Sunday, May 30, 2010


So today marked the beginning of what I feel will be the longest/hardest summer of my life. I had to say goodbye to three really good friends of mine. Two of them will be coming back to live in Kampala which is only 1 1/2 away, but it still won't be the same, and the other, is going back to America for good. God has blessed me so much with these friends - from pool parties, Lost nights, and a Kampala trip, in just a few short months they have become some of my closest friends and it's so incredibly hard to say goodbye to them.

If that wasn't enough, in about a month another two of my closest friends are also set to leave. Ryan should be moving to Karamoja late June/ early July and my friend Judy will be going back to the States in a month if everything goes smoothly with the little girl she is adopting. Ryan, Judy, and I have been the "Three Amigos" for about a year now and losing my big brother and sister is going to be so hard, I really can't even begin to fathom it. Then Rochelle, who has been living here with us since before I came back for furlough will also be moving on to other things. Then...on top of that, Jess and Bev will be going on furlough for three months at the beginning of July through the end of September.

So there you have it, the eight people that I cherish the most in life here in Africa will be gone (even if some will only be gone for a couple of months). Being surrounded by ministry, you seriously HAVE to have close friends to help you maintain sanity and to encourage and pray for you. I have been so blessed by all these people and I'm definitely confident in how God is able to bring new friends and that during that time He will teach me amazing things, but it's still so hard!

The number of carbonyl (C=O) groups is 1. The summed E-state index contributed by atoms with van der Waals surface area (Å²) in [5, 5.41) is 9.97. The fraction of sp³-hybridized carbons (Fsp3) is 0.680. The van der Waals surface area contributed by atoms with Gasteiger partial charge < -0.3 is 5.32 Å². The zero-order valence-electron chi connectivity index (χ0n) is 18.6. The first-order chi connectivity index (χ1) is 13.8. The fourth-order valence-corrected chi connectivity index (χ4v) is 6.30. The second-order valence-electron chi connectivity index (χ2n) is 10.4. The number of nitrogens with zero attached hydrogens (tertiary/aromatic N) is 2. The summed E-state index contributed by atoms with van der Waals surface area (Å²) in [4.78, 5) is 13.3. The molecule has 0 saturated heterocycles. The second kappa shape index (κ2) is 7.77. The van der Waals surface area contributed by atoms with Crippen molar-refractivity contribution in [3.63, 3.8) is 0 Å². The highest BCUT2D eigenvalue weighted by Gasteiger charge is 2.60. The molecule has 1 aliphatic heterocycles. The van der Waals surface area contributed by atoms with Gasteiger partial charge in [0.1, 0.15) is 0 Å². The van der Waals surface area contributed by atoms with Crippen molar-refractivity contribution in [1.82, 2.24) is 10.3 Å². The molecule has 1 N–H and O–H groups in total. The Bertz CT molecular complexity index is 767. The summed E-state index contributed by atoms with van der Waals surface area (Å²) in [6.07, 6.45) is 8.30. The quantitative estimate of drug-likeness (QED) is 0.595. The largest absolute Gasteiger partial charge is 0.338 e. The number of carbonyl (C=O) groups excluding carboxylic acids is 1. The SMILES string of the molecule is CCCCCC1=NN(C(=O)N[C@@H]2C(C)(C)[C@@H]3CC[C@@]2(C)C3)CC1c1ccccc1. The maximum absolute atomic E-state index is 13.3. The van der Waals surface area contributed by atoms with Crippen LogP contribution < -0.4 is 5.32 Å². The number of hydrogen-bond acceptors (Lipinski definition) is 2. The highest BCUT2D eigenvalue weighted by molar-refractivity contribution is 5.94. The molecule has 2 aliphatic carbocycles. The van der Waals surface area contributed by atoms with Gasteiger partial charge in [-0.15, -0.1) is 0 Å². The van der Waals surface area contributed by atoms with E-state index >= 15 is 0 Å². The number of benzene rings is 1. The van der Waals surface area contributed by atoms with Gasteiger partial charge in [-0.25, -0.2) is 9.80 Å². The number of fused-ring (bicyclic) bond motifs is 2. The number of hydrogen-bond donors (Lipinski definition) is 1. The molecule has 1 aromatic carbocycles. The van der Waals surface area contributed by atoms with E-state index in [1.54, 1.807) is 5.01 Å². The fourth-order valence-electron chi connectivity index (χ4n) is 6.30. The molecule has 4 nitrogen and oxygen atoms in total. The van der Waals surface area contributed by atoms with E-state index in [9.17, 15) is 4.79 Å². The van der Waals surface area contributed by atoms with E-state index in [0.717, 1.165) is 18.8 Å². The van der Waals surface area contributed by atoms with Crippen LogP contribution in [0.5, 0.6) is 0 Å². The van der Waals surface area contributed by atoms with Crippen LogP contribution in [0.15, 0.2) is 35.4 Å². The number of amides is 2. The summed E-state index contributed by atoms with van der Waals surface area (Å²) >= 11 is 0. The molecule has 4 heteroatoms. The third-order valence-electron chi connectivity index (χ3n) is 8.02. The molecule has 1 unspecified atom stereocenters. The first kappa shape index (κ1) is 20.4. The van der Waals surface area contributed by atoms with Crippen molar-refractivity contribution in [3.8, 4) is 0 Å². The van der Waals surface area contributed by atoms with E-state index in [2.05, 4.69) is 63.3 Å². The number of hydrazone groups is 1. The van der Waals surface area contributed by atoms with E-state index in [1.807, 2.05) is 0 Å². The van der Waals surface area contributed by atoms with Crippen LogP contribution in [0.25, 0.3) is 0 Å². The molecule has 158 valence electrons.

The picture above is of us at the pool - everyone there except myself will be gone by the end of the summer.

Tuesday, May 25, 2010

"The prince of preachers"

If you've ever have any sort of real conversation with me, you will quickly discover that I'm a huge nerd when it comes to theology. I basically have a rule, that if someone isn't dead, it most likely isn't worth reading what they have to say about something. Now, I do have a couple of exceptions to the rule, but if you look at my bookshelf, you'll see more times than not I stick with it. I've had people tell me that the great theologians back in the day were just regular men, they're quick to point out their flaws both personally and maybe even theologically. But if you really look at the greats: Spurgeon, G. Campbell Morgan, F.B. Meyer, Andrew Murray, and so on and so forth, you'll find that despite those "flaws" they still were given amazing wisdom by God and their passion for living holy lives and desire to see those around them live holy lives as well is something that should challenge us where we are at in our walks with Christ.